The 1st International Workshop on Data Reduction for Big Scientific Data (DRBSD-1)

 

Abstract

A growing disparity between simulation speeds and I/O rates makes it increasingly infeasible for high-performance applications to save all results for offline analysis. By 2024, computers are expected to compute at 1018 ops/sec but write to disk only at 1012 bytes/sec: a compute-to-output ratio 200 times worse than on the first petascale systems. In this new world, applications must increasingly perform online data analysis and reduction—tasks that introduce algorithmic, implementation, and programming model challenges that are unfamiliar to many scientists and that have major implications for the design of various elements of exascale systems.

This trend has spurred interest in high-performance online data analysis and reduction methods, motivated by a desire to conserve I/O bandwidth, storage, and/or power; increase accuracy of data analysis results; and/or make optimal use of parallel platforms, among other factors.  This requires our community to understand a clear yet complex relationships between application design, data analysis and reduction methods, programming models, system software, hardware, and other elements of a next-generation High Performance Computer, particularly given constraints such as applicability, fidelity, performance portability, and power efficiency.

There are at least three important topics that our community is striving to answer: (1) whether several orders of magnitude of data reduction is possible for exascale sciences; (2) understanding the performance and accuracy trade-off of data reduction; and (3) solutions to effectively reduce data while preserving the information hidden in large scientific data.  Tackling these challenges requires expertise from computer science, mathematics, and application domains to study the problem holistically, and develop solutions and hardened software tools that can be used by production applications.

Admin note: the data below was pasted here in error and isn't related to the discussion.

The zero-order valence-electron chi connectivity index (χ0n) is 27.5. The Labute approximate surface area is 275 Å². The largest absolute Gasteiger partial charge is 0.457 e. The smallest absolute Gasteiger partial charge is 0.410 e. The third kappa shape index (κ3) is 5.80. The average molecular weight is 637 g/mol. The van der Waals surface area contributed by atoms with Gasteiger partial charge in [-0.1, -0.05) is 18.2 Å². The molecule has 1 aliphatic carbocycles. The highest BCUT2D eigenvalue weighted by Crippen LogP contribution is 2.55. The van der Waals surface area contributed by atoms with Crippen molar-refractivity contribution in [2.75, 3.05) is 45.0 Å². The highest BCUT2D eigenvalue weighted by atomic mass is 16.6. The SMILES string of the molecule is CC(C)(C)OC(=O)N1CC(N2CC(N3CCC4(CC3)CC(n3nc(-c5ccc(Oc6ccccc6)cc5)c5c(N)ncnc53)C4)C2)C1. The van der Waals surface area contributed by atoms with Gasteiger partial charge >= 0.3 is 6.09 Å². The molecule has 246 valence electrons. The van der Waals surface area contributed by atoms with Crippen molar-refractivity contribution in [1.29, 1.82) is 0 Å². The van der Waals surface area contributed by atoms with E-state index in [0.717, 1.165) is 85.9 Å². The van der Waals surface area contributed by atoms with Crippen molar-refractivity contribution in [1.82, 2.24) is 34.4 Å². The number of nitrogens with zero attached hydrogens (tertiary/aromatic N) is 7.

The goal of this workshop is to provide a focused venue for researchers in all aspects of data reduction and analysis to present their research results, exchange ideas, identify new research directions, and foster new collaborations within the community.

Topics of interest include but are not limited to:

• Application use-cases which can drive the community to develop MiniApps

• Data reduction methods for scientific data including:

• Metrics to measure reduction quality and provide feedback

• Data analysis and visualization techniques that take advantage of the reduced data

• Hardware and data co-design

• Accuracy and performance trade-offs on current and emerging hardware

• New programming models for managing reduced data

• Runtime systems for data reduction

 

Agenda

9:00 – 9:15     Opening Remarks: Dr. Scott Klasky

9:15 – 10:00   Keynote: Dr. Jack Wells – TBD

10:00 – 10:30 Axel Huebl, On the Scalability of Data Reduction Techniques in Current and Upcoming HPC Systems from an Application Perspective

10:30 : 11:00 Allison Baker, Toward a Multi-method Approach: Lossy Data Compression for Climate Simulation Data